Neha Sampat: Yeah, so the series A, we actually raised a pretty sizable round. We did a 31 and a half million dollar series A, which is usually a B or further down. And so it was really about the scale. The reason that we raised such a large round was so that we could triple our sales teams, so we could get the go to market underway, so we could address all the demand that we were seeing. So what we were looking for there is a longer term partner, someone that potentially would have that multi-stage experience, that not only shared the excitement that we got at the earlier stage, but also understood our longterm vision and brought operational expertise to help us meet that scale and demand. So that’s where insight was an incredible fit for what we were trying to do.

Harry Stebbings: Yeah, no, absolutely. And I think they have the funds to scale rounds as well. I do have to ask, though, because it’s a unique experience, bootstrapping then raising from more boutique seed firms, like as we said, Gingerbread and Illuminate, but then also adding Insights to the cap table. When you advise entrepreneurs today, what advice do you often find yourself giving them when it comes to fundraising?

Neha Sampat: I think the biggest thing that stood out to me is that you shouldn’t be married to your plan. You can learn as you go, you can pivot quickly. We essentially thought that we were going to do a series A a bit earlier, and we decided that the seed was enough to get us to the next inflection point. But that was sort of an argument we had to have in our heads. And if anything, I would go back to myself and say, you know what, that’s actually okay. And it’s going to turn out better as a result.

Neha Sampat: And so I think that’s the big thing. And then a couple of tactical things, we learned that all investors, whether they’re going to move forward or not, will want to have conversations with your customers, and customers are your lifeblood. They’re sort of the most precious currency you can give to an investor in the process. So I would just caution other founders that yes, you should ask your customers to support you, but do it in a way that’s a little bit more limited to getting further along in conversations with investors. And when you know that you’re likely to move forward, that’s when you bring your customers into the mix.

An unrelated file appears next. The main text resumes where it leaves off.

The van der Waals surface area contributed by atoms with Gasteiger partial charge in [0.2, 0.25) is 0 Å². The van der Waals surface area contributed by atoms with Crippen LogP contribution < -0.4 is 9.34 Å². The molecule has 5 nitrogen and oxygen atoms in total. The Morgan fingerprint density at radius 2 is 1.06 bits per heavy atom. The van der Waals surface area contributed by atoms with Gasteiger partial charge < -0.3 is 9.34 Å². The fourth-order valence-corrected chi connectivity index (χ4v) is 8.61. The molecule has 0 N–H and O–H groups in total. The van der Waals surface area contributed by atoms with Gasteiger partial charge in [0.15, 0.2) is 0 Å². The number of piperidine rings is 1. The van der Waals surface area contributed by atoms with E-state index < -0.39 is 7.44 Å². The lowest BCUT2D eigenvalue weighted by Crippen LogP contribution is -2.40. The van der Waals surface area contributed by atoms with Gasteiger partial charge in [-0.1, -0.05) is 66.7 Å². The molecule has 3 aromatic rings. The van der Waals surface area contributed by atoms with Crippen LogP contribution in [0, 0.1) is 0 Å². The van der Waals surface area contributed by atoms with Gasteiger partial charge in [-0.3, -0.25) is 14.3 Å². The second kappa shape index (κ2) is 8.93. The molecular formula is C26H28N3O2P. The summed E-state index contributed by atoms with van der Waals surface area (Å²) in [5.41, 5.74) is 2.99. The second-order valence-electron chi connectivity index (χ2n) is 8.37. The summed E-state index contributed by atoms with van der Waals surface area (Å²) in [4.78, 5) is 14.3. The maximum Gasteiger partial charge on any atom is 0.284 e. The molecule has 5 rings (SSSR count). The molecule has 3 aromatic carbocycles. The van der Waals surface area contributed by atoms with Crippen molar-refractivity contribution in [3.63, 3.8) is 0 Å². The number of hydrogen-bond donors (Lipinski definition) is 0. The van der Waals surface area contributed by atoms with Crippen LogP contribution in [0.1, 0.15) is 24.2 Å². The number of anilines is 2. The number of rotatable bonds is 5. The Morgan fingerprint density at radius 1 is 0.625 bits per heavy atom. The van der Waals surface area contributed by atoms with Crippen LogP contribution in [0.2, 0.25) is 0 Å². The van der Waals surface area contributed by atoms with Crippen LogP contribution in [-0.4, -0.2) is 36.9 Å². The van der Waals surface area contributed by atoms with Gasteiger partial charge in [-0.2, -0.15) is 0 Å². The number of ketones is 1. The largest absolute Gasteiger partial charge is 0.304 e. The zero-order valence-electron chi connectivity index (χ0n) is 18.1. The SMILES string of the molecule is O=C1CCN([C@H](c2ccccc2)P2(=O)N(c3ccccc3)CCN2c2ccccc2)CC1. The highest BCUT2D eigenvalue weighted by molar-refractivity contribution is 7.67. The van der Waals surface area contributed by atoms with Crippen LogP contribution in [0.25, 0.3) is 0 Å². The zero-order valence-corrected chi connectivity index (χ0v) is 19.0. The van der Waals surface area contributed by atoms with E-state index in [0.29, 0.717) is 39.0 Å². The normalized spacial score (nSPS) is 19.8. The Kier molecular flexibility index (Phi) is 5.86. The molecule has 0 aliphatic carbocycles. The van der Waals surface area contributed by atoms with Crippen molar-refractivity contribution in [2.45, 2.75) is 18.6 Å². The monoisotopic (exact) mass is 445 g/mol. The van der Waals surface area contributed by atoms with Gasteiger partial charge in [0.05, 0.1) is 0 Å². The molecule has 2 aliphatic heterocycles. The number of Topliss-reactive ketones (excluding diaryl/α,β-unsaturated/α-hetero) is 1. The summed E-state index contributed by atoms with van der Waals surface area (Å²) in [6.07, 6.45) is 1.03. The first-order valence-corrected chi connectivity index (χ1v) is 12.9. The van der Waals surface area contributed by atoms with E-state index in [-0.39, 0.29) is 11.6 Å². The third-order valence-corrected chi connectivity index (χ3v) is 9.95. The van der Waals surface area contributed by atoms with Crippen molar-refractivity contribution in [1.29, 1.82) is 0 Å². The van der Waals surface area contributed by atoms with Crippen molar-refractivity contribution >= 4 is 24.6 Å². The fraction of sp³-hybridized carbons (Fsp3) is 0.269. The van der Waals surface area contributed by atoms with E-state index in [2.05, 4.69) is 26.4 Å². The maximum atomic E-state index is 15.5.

Harry Stebbings: I’m so with you on preserving the customers and you really don’t want to overload them. As you said, customers are King. But how do you think about diligencing, how far along the investor is, and is it right to put an FAQ pack together from your customers? How can you actually ensure that the lead is as warm as you think it is before you introduce them?

Neha Sampat: Yeah, that’s a really good question. I mean, I think what I learned is the ones that were very serious about us and not just trying to learn about the space, were doing a lot of their own diligence. And it came back to me. I was getting text messages from either customers or other strategic partners in the industry that were saying, “Hey, I just heard from this investor, are you guys looking to raise?” You would know. If there’s a pulse on what you’re trying to do, you’ll find out about it and the better investors are doing their own homework before they’re really coming to you for that information.

Harry Stebbings: Yeah, no, absolutely. I do have one more question on the investor to founder relationship [inaudible 00:14:14] in the last 18 months, I’ve joined my first boards, and I constantly think about what I can do to be the best board member that I can be. In your mind, what would you advise me, a freshly minted board member, on how I can be the best partner to you, the founder, and how I can build that relationship?